And here it is, the fourth series this season with some basis on Romance of the Three Kingdoms, except this one’s meant to be the real deal, or at least Chinese studio Beijing Glorious Animation’s interpretation of it. It’s actually a joint production with Japan’s Takara Tomy and Future Planet (the first of its kind) in regards to both planning and animation production. So if you don’t care for the pretty girls seen in Ikkitousen and Koihime Musou nor Gundams and wanted a faithful version with old men, then here’s the perfect alternative. This 52-episode series was aired in China by CCTV and completed its run back in 2008, meaning this is a rebroadcasting for the Japanese market. It took four years to complete and cost 650 million yen (~7m USD).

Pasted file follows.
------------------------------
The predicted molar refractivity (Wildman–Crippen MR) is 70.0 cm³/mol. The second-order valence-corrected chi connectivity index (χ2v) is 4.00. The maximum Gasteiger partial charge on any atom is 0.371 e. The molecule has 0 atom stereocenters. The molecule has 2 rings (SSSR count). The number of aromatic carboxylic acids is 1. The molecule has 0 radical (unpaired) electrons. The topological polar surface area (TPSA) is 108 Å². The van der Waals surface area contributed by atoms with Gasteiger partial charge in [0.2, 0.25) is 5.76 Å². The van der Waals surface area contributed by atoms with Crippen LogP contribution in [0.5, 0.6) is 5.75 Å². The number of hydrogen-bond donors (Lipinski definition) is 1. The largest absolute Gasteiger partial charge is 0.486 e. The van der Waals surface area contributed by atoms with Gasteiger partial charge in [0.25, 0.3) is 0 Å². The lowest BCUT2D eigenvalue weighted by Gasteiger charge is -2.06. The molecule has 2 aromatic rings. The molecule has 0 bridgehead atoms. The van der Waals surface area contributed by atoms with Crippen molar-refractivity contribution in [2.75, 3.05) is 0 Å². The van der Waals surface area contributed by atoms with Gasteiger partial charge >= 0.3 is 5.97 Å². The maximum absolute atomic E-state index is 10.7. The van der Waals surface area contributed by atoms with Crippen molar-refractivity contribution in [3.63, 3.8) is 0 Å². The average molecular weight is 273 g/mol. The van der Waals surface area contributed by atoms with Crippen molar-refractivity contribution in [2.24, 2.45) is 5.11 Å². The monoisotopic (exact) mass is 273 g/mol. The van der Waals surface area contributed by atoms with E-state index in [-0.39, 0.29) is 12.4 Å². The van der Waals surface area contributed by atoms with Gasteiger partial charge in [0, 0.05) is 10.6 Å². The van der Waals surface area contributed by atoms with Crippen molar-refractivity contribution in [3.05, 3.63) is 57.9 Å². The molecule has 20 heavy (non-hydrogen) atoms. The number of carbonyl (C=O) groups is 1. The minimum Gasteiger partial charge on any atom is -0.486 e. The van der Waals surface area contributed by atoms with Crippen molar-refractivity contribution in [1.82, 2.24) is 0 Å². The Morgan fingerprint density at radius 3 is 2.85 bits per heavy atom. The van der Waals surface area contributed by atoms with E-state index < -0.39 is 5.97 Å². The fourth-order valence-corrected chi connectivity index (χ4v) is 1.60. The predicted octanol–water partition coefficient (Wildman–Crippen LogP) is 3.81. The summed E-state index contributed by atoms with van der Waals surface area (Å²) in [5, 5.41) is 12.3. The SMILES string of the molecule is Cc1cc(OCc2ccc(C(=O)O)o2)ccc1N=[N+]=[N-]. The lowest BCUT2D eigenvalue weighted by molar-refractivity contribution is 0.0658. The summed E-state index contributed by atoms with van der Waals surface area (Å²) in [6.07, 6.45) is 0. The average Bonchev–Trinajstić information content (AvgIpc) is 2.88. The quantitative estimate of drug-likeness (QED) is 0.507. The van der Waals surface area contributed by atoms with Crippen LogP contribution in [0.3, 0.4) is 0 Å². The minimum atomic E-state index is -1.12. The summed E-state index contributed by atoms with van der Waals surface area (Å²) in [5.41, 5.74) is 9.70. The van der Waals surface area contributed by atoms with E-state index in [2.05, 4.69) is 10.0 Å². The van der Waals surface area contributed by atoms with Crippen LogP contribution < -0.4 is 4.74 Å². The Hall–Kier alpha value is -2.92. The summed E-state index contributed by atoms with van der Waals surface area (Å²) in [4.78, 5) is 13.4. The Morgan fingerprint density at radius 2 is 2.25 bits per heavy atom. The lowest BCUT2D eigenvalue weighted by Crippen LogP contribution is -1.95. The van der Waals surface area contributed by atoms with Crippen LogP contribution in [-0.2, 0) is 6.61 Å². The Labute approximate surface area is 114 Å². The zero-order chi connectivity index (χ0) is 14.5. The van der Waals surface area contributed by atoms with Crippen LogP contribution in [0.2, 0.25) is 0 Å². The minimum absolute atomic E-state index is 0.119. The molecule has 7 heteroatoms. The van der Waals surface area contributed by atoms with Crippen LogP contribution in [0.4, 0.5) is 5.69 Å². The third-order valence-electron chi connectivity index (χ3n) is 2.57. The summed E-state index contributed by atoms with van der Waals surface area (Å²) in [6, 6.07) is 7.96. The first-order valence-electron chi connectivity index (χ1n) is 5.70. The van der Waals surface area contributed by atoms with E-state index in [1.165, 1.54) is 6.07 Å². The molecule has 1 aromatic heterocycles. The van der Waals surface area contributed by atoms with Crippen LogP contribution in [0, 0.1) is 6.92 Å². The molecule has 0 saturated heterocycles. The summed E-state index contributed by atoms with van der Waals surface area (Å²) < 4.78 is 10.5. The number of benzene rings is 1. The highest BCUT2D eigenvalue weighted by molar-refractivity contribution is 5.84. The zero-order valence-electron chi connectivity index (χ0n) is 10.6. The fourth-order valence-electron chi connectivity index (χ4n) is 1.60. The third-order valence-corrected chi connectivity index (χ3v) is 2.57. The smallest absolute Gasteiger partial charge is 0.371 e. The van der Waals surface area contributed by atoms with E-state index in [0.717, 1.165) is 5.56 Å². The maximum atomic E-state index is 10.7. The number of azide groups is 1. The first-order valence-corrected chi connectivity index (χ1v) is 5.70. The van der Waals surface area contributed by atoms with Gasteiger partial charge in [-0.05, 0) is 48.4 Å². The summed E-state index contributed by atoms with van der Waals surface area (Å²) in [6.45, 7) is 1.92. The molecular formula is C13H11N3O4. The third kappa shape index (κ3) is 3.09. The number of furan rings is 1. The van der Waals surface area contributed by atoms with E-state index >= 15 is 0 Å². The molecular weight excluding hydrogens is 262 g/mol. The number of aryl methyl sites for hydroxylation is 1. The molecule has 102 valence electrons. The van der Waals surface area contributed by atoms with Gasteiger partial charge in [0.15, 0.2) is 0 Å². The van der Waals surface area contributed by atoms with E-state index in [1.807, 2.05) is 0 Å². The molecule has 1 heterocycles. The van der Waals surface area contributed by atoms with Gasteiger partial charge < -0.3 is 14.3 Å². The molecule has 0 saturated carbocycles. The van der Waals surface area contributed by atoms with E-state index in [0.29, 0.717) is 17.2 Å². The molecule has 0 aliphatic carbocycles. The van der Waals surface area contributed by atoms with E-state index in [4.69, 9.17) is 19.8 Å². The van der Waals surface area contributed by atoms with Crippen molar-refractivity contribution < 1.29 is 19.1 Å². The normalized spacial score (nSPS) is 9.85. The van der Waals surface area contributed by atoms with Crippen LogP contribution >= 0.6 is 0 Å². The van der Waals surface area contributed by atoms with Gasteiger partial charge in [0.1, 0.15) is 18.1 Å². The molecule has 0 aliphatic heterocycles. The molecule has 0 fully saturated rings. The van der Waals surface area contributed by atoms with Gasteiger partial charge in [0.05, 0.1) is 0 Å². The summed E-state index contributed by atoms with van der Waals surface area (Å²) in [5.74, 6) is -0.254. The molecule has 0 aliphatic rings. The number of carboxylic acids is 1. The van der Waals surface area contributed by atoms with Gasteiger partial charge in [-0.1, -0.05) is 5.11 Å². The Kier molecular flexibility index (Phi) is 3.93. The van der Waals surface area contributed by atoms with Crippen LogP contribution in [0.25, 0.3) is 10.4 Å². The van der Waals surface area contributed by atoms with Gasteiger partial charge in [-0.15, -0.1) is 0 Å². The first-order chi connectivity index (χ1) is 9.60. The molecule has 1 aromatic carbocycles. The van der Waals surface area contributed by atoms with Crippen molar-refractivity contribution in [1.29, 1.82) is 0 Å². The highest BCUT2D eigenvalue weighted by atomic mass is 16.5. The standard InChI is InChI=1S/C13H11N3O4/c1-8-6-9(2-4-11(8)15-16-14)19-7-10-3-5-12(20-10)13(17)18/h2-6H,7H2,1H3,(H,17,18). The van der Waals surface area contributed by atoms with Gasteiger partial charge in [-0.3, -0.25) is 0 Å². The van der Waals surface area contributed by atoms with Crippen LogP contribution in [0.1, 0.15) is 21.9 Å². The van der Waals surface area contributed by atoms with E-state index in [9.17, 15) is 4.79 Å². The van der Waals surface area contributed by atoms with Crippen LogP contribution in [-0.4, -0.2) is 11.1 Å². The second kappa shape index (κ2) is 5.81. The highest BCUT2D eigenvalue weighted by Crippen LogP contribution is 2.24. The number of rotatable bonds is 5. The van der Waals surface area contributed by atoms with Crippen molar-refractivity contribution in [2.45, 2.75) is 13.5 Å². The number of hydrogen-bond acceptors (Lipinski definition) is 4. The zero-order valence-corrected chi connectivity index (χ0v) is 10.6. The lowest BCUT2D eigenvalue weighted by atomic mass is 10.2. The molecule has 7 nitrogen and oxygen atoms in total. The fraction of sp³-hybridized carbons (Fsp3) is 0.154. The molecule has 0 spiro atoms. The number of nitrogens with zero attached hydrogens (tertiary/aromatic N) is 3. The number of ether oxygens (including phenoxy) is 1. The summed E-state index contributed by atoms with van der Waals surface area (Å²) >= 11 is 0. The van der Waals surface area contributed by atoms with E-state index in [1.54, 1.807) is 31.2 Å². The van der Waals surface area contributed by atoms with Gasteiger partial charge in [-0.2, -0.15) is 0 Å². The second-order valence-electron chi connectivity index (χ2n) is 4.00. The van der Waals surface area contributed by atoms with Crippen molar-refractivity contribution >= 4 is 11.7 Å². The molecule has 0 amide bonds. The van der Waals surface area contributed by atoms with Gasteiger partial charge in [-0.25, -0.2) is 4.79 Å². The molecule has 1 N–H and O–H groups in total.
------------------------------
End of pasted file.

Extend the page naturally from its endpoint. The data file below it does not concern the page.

Well, that isn't the most informative summary in the world. For more information, see the Wikipedia entry on the original Romance of the Three Kingdoms.

Basically, it's a pretty famous Chinese story (at least in that part of the world). For that reason I might check it out, although I must say that 52 episodes is a really large number for a series that may or may not be any good. One thing that could be interesting is that, as the series was produced by a Chinese company and originally aired in China, the series might be in Chinese, with Japanese subtitles.

WORKING!! | ワーキング!!
Information Links: ANN Encyclopedia, AnimeNfo, AniDB, MyAnimeList, syoboi